Letâ€™s Get Together
I recently read an article titled The End of Nesting in The Wall Street Journal. Our years of nesting have resulted in social isolation, the Journal says, citing statistics that show Americans, having spent the past decade obsessed with their houses, now are desperately seeking contact with the outside world, dining in restaurants more often, and also (I found these curious proofs) bird watching and gardening more, spending $444 million on herb gardening alone.
This proposition struck me as odd. Not the $444 million on herb gardening part “though at $3.95 for a packet of seeds, the United States is in danger of becoming one big field of parsley. No, what doesn’t square with my experience in Dallas is the desperately seeking contact part of the equation.
As a modern suburban city, Dallas nests have never been nests at all, but sealed off, air-conditioned boxes, separated from street life by large front yards, living on what our contributing editor Ken Knight always refers to (with a sigh) as the grid. Our lives would have little lyricism were it not for our sublime (and very Southern) compulsion to get together. In Dallas, getting together is our social art form. This is why we have antique clubs, book clubs, bridge clubs, travel clubs, garden clubs, booster clubs, supper clubs “the list goes on and on. Social connectedness and hospitality have always been valued in Dallas, and what differs in our community is that we get together, whenever possible, in our houses.
|Dallas finest gather for food, conversation, and a good cause at the East Dallas Community School fete.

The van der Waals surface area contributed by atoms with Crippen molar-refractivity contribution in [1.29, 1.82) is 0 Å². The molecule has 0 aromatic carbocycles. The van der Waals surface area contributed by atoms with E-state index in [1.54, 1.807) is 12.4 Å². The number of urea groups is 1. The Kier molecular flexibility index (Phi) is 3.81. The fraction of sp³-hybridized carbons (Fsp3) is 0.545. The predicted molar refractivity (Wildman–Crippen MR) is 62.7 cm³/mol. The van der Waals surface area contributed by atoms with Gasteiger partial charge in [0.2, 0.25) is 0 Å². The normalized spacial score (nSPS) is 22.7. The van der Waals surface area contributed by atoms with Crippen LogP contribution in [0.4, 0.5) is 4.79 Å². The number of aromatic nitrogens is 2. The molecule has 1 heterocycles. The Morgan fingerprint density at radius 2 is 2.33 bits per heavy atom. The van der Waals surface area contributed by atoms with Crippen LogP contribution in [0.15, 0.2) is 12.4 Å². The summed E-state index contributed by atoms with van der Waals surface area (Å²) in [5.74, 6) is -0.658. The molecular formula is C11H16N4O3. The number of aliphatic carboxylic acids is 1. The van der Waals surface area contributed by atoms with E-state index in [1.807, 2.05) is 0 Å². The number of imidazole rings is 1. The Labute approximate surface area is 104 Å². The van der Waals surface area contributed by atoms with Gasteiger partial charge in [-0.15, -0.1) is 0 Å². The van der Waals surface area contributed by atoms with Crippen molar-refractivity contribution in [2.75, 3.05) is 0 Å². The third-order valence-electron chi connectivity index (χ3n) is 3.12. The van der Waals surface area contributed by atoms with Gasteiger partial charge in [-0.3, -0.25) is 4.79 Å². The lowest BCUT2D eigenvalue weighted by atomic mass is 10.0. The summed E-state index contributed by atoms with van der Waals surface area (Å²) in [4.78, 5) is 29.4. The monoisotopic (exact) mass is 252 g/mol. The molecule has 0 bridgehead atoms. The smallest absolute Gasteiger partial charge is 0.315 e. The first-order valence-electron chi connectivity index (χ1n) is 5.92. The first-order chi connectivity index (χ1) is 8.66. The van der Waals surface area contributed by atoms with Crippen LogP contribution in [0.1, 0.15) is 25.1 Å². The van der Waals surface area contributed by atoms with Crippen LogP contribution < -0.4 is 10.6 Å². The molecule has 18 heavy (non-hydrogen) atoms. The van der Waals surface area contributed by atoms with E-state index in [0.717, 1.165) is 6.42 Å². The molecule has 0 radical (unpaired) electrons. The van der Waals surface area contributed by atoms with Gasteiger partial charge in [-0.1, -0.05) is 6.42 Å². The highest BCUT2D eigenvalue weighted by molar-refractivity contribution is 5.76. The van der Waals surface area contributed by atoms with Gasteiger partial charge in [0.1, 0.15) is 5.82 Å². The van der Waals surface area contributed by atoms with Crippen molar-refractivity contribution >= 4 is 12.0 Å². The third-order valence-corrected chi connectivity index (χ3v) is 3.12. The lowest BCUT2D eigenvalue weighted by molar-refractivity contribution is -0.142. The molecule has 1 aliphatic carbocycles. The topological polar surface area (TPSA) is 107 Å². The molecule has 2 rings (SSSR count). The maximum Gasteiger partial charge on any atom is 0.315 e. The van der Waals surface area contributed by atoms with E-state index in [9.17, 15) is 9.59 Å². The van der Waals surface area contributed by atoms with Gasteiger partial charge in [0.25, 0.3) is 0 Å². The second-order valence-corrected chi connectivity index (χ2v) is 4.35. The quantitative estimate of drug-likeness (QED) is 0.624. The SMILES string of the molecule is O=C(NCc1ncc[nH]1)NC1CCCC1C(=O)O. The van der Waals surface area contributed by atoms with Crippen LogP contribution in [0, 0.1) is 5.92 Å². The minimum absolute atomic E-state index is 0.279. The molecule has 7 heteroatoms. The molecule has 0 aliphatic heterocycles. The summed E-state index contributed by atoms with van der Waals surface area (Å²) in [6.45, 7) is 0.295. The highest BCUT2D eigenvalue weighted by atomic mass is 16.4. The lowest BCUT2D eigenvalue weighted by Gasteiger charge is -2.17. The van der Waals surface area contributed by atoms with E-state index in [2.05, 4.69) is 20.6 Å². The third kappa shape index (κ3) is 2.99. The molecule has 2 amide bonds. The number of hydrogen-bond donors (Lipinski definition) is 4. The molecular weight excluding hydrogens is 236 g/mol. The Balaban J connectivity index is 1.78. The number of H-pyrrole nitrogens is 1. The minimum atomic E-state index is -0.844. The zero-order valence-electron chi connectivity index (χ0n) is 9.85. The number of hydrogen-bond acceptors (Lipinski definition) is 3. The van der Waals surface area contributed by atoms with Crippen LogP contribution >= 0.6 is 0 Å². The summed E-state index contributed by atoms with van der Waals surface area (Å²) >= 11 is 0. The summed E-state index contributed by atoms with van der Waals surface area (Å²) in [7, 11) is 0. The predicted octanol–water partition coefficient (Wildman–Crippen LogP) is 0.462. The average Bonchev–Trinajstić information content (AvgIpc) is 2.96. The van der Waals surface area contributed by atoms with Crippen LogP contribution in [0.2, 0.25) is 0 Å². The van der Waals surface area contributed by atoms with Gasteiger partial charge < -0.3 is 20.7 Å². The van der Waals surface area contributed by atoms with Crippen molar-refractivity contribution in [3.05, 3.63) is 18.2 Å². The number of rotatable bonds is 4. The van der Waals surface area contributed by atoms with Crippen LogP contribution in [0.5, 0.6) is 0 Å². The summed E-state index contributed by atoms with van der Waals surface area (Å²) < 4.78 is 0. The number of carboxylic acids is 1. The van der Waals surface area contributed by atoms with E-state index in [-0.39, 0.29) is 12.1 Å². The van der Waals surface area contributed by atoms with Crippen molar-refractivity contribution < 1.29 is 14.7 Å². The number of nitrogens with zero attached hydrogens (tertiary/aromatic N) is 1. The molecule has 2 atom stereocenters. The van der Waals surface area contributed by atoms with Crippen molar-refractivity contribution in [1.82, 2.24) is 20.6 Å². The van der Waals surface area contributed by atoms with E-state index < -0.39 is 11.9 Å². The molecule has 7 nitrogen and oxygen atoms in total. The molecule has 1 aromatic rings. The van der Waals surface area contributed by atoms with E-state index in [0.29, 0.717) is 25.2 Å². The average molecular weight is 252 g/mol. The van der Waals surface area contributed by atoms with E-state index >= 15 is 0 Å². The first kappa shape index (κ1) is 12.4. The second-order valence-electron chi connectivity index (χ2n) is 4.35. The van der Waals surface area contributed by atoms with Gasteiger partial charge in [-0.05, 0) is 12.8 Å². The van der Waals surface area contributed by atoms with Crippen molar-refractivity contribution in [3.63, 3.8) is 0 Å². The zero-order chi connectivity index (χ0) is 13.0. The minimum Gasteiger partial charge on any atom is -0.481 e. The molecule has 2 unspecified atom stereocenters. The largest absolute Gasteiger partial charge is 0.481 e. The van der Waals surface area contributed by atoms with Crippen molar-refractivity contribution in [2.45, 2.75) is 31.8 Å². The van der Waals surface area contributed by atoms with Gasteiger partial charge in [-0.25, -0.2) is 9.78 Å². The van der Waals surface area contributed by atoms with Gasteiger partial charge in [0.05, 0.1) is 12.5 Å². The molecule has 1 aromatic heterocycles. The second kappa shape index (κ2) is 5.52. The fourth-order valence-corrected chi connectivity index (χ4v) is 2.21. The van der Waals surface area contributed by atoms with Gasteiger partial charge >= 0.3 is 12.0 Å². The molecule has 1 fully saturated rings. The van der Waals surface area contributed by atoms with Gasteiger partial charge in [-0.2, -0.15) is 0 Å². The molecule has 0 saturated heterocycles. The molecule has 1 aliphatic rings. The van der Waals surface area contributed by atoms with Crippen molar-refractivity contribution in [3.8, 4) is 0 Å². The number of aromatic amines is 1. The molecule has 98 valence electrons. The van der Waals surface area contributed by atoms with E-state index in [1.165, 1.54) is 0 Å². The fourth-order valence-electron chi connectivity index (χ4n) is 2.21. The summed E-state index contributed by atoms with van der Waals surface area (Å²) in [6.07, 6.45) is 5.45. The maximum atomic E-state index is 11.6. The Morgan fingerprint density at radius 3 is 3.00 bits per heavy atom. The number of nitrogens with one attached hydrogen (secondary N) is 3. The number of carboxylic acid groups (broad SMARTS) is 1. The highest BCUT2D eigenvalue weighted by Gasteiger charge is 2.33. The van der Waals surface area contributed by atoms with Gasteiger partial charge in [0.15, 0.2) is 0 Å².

I was deeply touched by a recent fundraising event for the East Dallas Community School, when on a beautiful summer night, 17 prominent local families and individuals opened their houses to guests known and unknown, hosting intimate dinner parties to raise awareness and funds. What a relief from hotel ballrooms and store openings! The event was Dallas leadership class at its best: hospitable, generous, and gracious, socially connected not only to each other, but also to people and institutions in need. We dispatched Nan Coulter to record the evening on film; you’ll see how the hosts and hostesses prepared a splendid night for their guests, with beautiful food and wine and warm conversation.
Opening their homes to random guests, feting them, all in an effort to raise funds to educate children they will never know, makes the friends of the East Dallas Community School the antithesis of socially isolated. In our city, we don’t go to the outside world to make contact, we invite the outside world in. Thus, prognostications about the end of nesting will never apply. We like our restaurants, love our birds, and enjoy our herbs, but in Dallas it’s still all about our homes, and always will be.
Enjoy this issue, and let me hear from you.
Editor and Publisher